In this architecture, if you notice tenant 1, tenant 2 and tenant 3 are using the distinct configurations with respective dedicated IPs while tenant 4 is using shared IPs. i.e. the tenants can chose which configuration sets needs to be used for their domain. This provides customers capability to achieve multi tenancy.
Amazon SES multi tenancy – best practices
Always proactively reach out to your account team or raise a support case under “service limit increase” category informing that you will be sending on behalf of tens of thousands of customers. This will help AWS in rightly setup limits within your account and be cognizant of your sending patterns.
While the architecture described above will most of the time help Amazon SES users manage multiple end customers effectively, in rare cases; Amazon SES users may receive a notification from AWS support stating that their Amazon SES account is being reviewed. This indicates that your Amazon SES account is being used to send problematic email to end recipients, or that the account has been paused (if you haven’t reacted proactively upon controlling the faulty senders within the review timeframe), which means you can’t send email from your SES account because your spam or complaint rate has exceeded a certain threshold. These type of situations occurs because, Amazon SES sanitization process is implemented at the AWS account level by default. So, even if any of the tenants using a dedicated IP or a dedicated IP pool and their spam or complaint rates exceed the approved SES limit, Amazon SES sends a notification to the account admin, flagging the concern in their account. In such cases, it is recommended to implement a process known as “automatically pausing email sending for a configuration set“. You can configure Amazon SES to export reputation metrics that are specific to emails that are sent using a specific configuration set to Amazon CloudWatch. You can then use these metrics to create CloudWatch alarms that are specific to those configuration sets. When these alarms exceed certain thresholds, you can automatically pause the sending of emails that use the specified configuration sets, without impacting the overall email sending capabilities of your Amazon SES account.
If you are an Enterprise ISV customer and you have tens of thousands of downstream customers then there is a possibility that you will hit Amazon SES provided maximum quota. In those scenarios you have two options; 1/ Ask for an exception for your AWS SES account – In this approach, you need to request AWS to increase your quota applicable for the existing account to a higher threshold and depending upon your previous usage and reputation AWS shall increase your account limit to accommodate more customers/tenants. To do this you need to raise an AWS support case under “service limit increase” and present your requirement on why you want to increase your Amazon SES account quota to a higher limit. There is no guaranty that the exception will always be granted. If your exception request is denied, you must proceed to the second option, which is to 2/ segment your customers across multiple AWS accounts. In this approach, you must calculate your customer base ahead of time and distribute your downstream customers across multiple accounts within the same AWS region in order to set up their email sending mechanism using SES. To better understand option 2, refer to the architecture diagram below.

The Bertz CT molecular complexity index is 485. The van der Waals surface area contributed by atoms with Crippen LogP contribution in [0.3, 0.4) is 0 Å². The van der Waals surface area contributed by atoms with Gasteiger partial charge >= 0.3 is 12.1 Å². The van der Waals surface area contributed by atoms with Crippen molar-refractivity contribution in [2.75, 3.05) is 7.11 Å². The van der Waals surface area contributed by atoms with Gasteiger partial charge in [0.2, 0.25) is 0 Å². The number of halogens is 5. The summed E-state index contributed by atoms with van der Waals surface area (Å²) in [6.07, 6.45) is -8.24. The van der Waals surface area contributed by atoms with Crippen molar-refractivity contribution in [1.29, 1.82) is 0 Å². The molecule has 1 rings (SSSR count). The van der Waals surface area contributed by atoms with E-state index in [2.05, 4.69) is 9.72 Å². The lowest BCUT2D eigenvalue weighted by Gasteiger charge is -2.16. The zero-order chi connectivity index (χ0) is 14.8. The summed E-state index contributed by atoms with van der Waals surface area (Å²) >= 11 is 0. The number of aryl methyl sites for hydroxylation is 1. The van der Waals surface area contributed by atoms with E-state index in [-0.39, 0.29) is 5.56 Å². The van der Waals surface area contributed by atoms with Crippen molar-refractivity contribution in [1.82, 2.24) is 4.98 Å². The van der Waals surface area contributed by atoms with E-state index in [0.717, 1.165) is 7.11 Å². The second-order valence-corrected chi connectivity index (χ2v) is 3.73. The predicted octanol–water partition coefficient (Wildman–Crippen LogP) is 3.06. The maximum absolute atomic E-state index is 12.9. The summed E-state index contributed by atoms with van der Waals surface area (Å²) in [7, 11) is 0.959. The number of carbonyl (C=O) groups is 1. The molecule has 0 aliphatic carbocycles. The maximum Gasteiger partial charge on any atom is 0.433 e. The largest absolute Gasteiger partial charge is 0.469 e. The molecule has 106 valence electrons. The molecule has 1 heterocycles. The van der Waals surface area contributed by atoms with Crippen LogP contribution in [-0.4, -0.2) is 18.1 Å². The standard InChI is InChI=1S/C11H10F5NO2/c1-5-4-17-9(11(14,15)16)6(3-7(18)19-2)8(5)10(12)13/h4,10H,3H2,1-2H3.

In the above architecture various tenants are connecting to Amazon SES in different AWS accounts to implement multi tenancy. Email event responses can be taken back to a central data lake located in the same AWS region or in different region. Furthermore, as shown in the diagram above, all AWS accounts mapped to different tenants are under a Parent AWS account; this hierarchical structure is known as AWS Organizations. it is recommended to use AWS Organizations which enables you to consolidate multiple AWS accounts into an organization that you create and centrally manage. It helps in security and compliance guide lines, managing consolidated billing for all the child accounts.
Appropriate multi-tenancy implementation within Amazon SES not only helps you manage end-customer reputation but also aids in tracking usage of each user independently from one another. In this post, we have showcased how Amazon SES users can utilize Amazon SES to manage large number of end customer, what are the design best practices to implement multi-tenant architecture with Amazon SES.
Satyasovan Tripathy works at Amazon Web Services as a Senior Specialist Solution Architect. He is based in Bengaluru, India, and specialises on the AWS customer developer service product portfolio. He likes reading and travelling outside of work.